BROOMFIELD, Colo. — After an Afghan translator finally made it to safety in Colorado, the former Army captain from Broomfield who helped make it happen is reflecting on the months-long effort.
"For the first time since 2007, it became real. It went from concept to theory to reality," Scott Henkel said.
Ahmad "Kevin" Siddiqi and his family were welcomed to Colorado at the Denver International Airport Tuesday night. The family had to travel from the Kabul airport, to Qatar, Italy and New Jersey before coming to Colorado.
"To actually pull this off is a huge accomplishment, and I’m extraordinarily proud of the Broomfield community and Colorado community to be able to come together and unify behind this one cause — to get Kevin and his family home. We did it," Henkel said.
The journey has been years in the making. Siddiqi had been waiting since 2005 for a visa to come to the United States. He and and Henkel met in Afhghanistan and completed more than 400 missions together in 2006 and 2007.
Late this summer as the Taliban started to take over Afghanistan, Siddiqi sent a message to Henkel pleading for help getting his family out of the country.
Henkel and his wife, Broomfield Councilwoman Heidi Henkel, contacted Reps. Joe Neguse and Jason Crow, who have been assisting in bringing Afghan interpreters and others with Special Immigrant visas to the U.S.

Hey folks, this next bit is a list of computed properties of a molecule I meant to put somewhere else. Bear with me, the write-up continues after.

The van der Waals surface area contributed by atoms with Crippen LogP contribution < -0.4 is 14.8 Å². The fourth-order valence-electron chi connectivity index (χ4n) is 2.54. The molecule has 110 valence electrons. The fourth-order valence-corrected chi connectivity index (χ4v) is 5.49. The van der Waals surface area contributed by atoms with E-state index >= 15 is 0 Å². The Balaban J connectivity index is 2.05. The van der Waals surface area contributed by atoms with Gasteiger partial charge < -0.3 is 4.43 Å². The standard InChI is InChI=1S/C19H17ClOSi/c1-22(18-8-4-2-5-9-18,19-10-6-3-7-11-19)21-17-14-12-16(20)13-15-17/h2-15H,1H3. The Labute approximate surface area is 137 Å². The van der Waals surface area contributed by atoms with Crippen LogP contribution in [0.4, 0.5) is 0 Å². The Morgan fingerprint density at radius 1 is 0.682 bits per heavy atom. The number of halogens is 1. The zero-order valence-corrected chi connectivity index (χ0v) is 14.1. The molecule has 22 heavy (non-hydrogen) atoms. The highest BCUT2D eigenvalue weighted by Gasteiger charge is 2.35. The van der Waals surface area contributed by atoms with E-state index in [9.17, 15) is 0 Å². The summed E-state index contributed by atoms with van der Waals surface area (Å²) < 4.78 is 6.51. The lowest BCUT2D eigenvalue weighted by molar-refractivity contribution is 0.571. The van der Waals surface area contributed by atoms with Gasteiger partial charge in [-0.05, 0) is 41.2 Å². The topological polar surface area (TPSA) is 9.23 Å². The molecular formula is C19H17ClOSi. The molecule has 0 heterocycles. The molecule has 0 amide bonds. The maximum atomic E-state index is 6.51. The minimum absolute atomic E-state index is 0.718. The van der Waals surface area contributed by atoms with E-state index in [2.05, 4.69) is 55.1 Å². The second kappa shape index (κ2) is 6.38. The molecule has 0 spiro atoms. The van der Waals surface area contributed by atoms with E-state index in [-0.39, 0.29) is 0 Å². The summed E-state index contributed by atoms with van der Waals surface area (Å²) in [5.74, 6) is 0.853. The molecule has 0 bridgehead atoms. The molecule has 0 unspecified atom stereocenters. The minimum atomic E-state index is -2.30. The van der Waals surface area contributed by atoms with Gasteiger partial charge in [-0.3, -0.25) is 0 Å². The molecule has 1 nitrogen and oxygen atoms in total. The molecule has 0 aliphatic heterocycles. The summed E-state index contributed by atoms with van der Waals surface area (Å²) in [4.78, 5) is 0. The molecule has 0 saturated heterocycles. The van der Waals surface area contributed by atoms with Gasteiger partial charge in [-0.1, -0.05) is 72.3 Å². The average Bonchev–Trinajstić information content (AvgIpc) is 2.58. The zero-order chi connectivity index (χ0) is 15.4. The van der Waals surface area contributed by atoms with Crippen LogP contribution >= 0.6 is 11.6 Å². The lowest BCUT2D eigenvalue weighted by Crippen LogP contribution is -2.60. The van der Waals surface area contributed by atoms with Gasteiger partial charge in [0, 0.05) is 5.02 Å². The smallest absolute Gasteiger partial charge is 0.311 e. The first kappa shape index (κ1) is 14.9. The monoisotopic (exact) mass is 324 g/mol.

All of the effort paid off Tuesday night when Siddiqi, his wife and four kids arrived at DIA. Just minutes after the family walked up the escalator, Henkel and Siddiqi’s kids were already bonding. It's a moment the two men thought would never happen.
"Kevin mentioned this last night. He said, 'Hey sir, do you remember when we were eating at Mari’s and all of a sudden we were in a fire fight?' as we were talking about how cool it would be if our kids got to play together," Henkel said. "I remember that conversation literally because boards were flying over my head shortly after, but I remember talking about that thinking how fantastic that would be."
Yet, Henkel said his fondest memory of Tuesday night came when Siddiqi’s 3-year-old daughter walked into their new home, which was paid for with donations.
"When the 3-year-old squealed when she saw the house and the room and the bed for the first time in two months, that to me was the best part," Henkel said.
The kids will now begin acclimating to their new lives by starting school on Thursday. As for Siddiqi, he can now take a deep breath.
"For these kids to be in Colorado, I did something. they’re going to be fine for the rest of their life," Siddiqi said after arriving at DIA Tuesday.
"Being able to sit down on the couch, just seeing Kevin exhale for the first time when he just kind of sat back and took a deep breath," Henkel said. "It’s like, we did it."
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